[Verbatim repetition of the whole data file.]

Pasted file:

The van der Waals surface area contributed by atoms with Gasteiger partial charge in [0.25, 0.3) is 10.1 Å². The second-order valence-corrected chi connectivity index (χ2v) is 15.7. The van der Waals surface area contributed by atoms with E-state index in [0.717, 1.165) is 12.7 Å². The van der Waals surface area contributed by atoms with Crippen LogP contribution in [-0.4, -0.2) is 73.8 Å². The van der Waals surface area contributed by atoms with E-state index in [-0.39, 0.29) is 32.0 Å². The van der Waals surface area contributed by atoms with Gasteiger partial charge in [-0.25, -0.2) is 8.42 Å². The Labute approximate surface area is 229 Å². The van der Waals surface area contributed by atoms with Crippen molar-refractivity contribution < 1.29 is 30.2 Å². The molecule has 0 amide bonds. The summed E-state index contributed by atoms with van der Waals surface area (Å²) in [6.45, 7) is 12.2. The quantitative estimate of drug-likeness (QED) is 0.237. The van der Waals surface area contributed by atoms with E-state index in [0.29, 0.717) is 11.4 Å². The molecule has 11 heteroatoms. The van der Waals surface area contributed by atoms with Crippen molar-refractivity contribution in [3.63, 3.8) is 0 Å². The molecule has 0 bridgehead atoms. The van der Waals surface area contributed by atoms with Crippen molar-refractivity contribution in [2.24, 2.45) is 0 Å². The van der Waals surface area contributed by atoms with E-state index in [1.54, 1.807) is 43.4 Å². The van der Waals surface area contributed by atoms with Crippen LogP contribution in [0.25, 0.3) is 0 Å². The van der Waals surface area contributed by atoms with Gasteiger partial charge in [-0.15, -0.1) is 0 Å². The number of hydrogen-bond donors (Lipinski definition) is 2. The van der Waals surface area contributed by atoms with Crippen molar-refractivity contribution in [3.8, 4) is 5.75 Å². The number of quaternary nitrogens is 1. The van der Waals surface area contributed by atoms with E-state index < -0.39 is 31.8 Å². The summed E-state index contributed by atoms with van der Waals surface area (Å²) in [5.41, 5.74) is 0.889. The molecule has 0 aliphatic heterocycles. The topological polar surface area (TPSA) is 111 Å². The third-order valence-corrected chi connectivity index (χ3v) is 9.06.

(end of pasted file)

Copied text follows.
The van der Waals surface area contributed by atoms with Gasteiger partial charge in [0.25, 0.3) is 10.1 Å². The second-order valence-corrected chi connectivity index (χ2v) is 15.7. The van der Waals surface area contributed by atoms with E-state index in [0.717, 1.165) is 12.7 Å². The van der Waals surface area contributed by atoms with Crippen LogP contribution in [-0.4, -0.2) is 73.8 Å². The van der Waals surface area contributed by atoms with E-state index in [-0.39, 0.29) is 32.0 Å². The van der Waals surface area contributed by atoms with Gasteiger partial charge in [-0.25, -0.2) is 8.42 Å². The Labute approximate surface area is 229 Å². The van der Waals surface area contributed by atoms with Crippen molar-refractivity contribution < 1.29 is 30.2 Å². The molecule has 0 amide bonds. The summed E-state index contributed by atoms with van der Waals surface area (Å²) in [6.45, 7) is 12.2. The quantitative estimate of drug-likeness (QED) is 0.237. The van der Waals surface area contributed by atoms with E-state index in [0.29, 0.717) is 11.4 Å². The molecule has 11 heteroatoms. The van der Waals surface area contributed by atoms with Crippen molar-refractivity contribution in [3.63, 3.8) is 0 Å². The molecule has 0 bridgehead atoms. The van der Waals surface area contributed by atoms with Crippen molar-refractivity contribution in [2.24, 2.45) is 0 Å². The van der Waals surface area contributed by atoms with E-state index in [1.54, 1.807) is 43.4 Å². The van der Waals surface area contributed by atoms with Crippen LogP contribution in [0.25, 0.3) is 0 Å². The van der Waals surface area contributed by atoms with Gasteiger partial charge in [-0.15, -0.1) is 0 Å². The number of hydrogen-bond donors (Lipinski definition) is 2. The van der Waals surface area contributed by atoms with Crippen molar-refractivity contribution in [3.8, 4) is 5.75 Å². The number of quaternary nitrogens is 1. The van der Waals surface area contributed by atoms with E-state index < -0.39 is 31.8 Å². The summed E-state index contributed by atoms with van der Waals surface area (Å²) in [5.41, 5.74) is 0.889. The molecule has 0 aliphatic heterocycles. The topological polar surface area (TPSA) is 111 Å². The third-order valence-corrected chi connectivity index (χ3v) is 9.06.